Nigerian Journal of Clinical Practice

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Bad-breath: Perceptions and misconceptions of Nigerian adults

SO Nwhator, GI Isiekwe, MO Soroye, MO Agbaje


Objective: To provide baseline data about bad‑breath perception and misconceptions among Nigerian adults.
Methods: Multi‑center cross‑sectional study of individuals aged 18-64 years using examiner‑administered questionnaires. Age comparisons were based on the model of emerging adults versus full adults. Data were recoded for statistical analyses and univariate and secondary log‑linear statistics applied.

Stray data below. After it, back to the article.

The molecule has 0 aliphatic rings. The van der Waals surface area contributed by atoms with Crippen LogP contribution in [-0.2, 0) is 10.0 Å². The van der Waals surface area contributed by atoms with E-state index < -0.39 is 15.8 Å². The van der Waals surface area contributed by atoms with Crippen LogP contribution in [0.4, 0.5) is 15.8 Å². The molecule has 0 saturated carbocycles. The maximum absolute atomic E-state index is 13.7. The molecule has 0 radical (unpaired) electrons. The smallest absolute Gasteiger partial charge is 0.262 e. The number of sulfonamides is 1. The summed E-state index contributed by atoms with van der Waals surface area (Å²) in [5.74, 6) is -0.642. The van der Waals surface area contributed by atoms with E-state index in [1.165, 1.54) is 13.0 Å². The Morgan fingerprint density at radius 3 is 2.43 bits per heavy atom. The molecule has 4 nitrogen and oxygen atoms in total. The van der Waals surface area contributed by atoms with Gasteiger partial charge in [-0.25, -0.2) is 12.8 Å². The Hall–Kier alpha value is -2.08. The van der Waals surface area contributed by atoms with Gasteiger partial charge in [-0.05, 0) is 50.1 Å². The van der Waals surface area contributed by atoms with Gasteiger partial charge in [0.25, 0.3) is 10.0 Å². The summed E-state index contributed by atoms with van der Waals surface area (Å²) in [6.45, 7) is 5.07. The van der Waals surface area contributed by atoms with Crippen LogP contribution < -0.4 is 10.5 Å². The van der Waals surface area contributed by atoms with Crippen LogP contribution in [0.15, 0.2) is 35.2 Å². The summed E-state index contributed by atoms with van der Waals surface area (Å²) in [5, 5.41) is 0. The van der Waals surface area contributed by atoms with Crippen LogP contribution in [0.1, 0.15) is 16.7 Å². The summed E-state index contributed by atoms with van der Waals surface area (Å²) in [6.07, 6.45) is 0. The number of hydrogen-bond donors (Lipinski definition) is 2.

Results: Participants had lopsided perceptions about bad‑breath. While 730 (90.8%) identified the dentist as the expert on halitosis and 719 (89.4%) knew that bad‑breath is not contagious, only 4.4% and 2.5% associated bad‑breath with tooth decay and gum disease respectively. There were no significant sex differences but the older adults showed better knowledge in a few instances. Most respondents (747, 92.9%) would tell a spouse about their bad‑breath and 683 (85%) would tell a friend.
Conclusions: Participants had lop‑sided knowledge and perceptions about bad‑breath. Most Nigerian adults are their “brothers’ keepers” who would tell a spouse or friend about their halitosis so they could seek treatment.

Key words: Bad‑breath, emerging adults, misconceptions, Nigeria, perceptions
AJOL African Journals Online